Stepping Up, Standing Out

Bounce Back Steppers gain respect and opportunities after overcoming difficulty


Zoe Lentz

Junior Asia Johnson concentrates on her choreography as she dances at the fall pep assembly.

A whole gym full of student’s phones are out, cameras are recording, and everyone is elated. It’s a typical pep rally. The Bounce Back Steppers are bouncing their way onto the empty Francis Howell Central gym floor for their performance.

It’s the culture … that’s what makes it,”

— Heaven Loggins

The Bounce Back Steppers are planning on becoming a spirit team now instead of a club. Being a spirit team has many advantages: they receive more respect from students and teams, and get more performance opportunities, to name a few. Member and senior Elizabeth Dailey-LaFlore compares being a Bounce Back Stepper to being a dancer. So when a club really is more a team, they would like to be recognized as such.

They have practices every Tuesday and Thursday, unless it is the week before the performance, then it is every day. They have to choreograph their moves and make changes as they go, just like dance and theatre. They feel the stage fright like every other team or performer. So, as one can see, they are just like any other performance team.

Member and senior Heaven Loggins feels because they don’t perform at many school events or have titles from competing at competitions, they don’t receive as much support as spirit or sports teams.

“We’re not going to competitions and bringing back trophies for the school to show off in the case and put on Twitter for people to see, so it’s hard to get recognition for accomplishments when you don’t have tangible items,” Loggins said. 

They are also made of a minority within the school and believe they do not receive as much recognition as spirit teams when they do just as much work. 

“Particularly in the area it’s hard to find things that are tailored to people of color: things that have culture behind it, deeper meaning and just says something,” Loggins said.

The Bounce Back Steppers started in 2017 as a cultural club. Something different, new; an outlet for minorities to have their own, special performances. Now, the Bounce Back Steppers are working toward another goal: becoming an official spirit team. 

Dailey-LaFlore said it started when they began performing at more basketball games. Now they are requesting even more basketball and football games. Then thinking up things such as entire step-inspired events.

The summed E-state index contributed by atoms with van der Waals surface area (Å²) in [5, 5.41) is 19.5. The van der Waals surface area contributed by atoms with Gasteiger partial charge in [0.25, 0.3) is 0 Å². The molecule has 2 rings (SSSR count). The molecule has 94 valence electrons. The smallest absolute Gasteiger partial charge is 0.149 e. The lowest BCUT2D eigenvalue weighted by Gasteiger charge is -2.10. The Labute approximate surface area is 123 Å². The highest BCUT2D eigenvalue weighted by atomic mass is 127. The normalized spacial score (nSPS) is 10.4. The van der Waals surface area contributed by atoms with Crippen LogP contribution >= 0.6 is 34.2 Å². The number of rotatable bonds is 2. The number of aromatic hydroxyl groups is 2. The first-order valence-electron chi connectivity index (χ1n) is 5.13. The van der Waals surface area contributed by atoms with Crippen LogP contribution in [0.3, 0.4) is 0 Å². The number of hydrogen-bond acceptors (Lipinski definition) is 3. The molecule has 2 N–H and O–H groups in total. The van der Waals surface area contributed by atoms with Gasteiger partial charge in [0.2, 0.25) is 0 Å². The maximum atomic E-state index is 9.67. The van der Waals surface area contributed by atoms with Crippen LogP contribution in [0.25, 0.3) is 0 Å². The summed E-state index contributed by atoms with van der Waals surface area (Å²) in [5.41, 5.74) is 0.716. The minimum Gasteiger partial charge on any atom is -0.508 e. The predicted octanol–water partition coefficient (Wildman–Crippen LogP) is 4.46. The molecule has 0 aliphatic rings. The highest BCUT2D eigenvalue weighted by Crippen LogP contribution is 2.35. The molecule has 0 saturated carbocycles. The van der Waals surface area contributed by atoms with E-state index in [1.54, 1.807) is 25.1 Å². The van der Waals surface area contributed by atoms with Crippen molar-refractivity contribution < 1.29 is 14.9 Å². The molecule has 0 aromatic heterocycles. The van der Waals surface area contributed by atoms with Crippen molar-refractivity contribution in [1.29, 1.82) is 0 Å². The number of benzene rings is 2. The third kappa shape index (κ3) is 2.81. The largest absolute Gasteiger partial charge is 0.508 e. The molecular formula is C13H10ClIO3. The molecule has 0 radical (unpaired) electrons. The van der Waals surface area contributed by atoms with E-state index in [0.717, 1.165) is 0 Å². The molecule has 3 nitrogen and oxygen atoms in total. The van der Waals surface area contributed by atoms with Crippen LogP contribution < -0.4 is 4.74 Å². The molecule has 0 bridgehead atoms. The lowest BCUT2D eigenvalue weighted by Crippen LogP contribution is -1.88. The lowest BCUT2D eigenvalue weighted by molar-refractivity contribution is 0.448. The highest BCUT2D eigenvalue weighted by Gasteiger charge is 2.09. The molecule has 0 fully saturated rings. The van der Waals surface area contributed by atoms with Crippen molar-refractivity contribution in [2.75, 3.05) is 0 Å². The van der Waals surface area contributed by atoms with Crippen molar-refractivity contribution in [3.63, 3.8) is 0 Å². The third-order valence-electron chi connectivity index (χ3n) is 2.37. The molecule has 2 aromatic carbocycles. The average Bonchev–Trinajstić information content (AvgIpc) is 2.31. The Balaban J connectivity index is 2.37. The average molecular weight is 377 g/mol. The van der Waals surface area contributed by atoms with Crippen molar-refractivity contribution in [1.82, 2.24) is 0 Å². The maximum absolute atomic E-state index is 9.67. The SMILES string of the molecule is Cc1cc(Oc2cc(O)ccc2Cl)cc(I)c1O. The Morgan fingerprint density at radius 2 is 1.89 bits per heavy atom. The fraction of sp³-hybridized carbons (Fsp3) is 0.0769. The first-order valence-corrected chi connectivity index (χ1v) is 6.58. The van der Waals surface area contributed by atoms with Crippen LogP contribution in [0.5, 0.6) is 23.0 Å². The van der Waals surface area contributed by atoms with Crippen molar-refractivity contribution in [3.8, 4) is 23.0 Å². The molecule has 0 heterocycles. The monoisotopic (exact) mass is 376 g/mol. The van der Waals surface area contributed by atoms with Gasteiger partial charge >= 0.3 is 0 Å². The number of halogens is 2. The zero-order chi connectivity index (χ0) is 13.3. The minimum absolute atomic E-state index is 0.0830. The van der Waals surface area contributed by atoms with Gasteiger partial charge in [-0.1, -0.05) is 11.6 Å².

“We kind of wanted to do more football games, it’s just figuring out where to stand where they can actually hear us,” Dailey-LaFlore said.

The team started off with Ms. Shannon Harting, a counselor, as their sponsor. Now it is Mrs. Jessica Bulva, an English teacher, who is more a coach than just a name to paper. Loggins appreciates that Mrs. Bulva is more of a coach, not just a representative figure in the Bounce Back Steppers community.

Loggins also explained some new ideas being incorporated this year. They are working more with music, And each member’s steps will be slightly different every time because they are allowing the performers to make them their own.

“We have been incorporating music a lot more. Not just for the intro or end of the show but we’re using music in the middle of a lot more or having a lot more customizable steps,” Loggins said.

“[Mrs. Bulva] goes to practice. She tells you when something’s wrong… she’ll give you a suggestion on what you can change,” Loggins said.

The step team has such a strong bond, they’re more like family than friends sophomore and member Rickeena Brantley said. 

“We’re always arguing, but we treat each other like a family,” Brantley said

Loggins agrees, in fact, she says the people on the team and how they interact offstage, not what they perform onstage, are what make them special.

 “…it’s the people. Yes, the elements like being able to be yourselves and have a good time and just encourage each other, it’s not just during step; but if somebody accomplishes something the whole team celebrates at anything. It’s the culture … that’s what makes it,” Loggins said.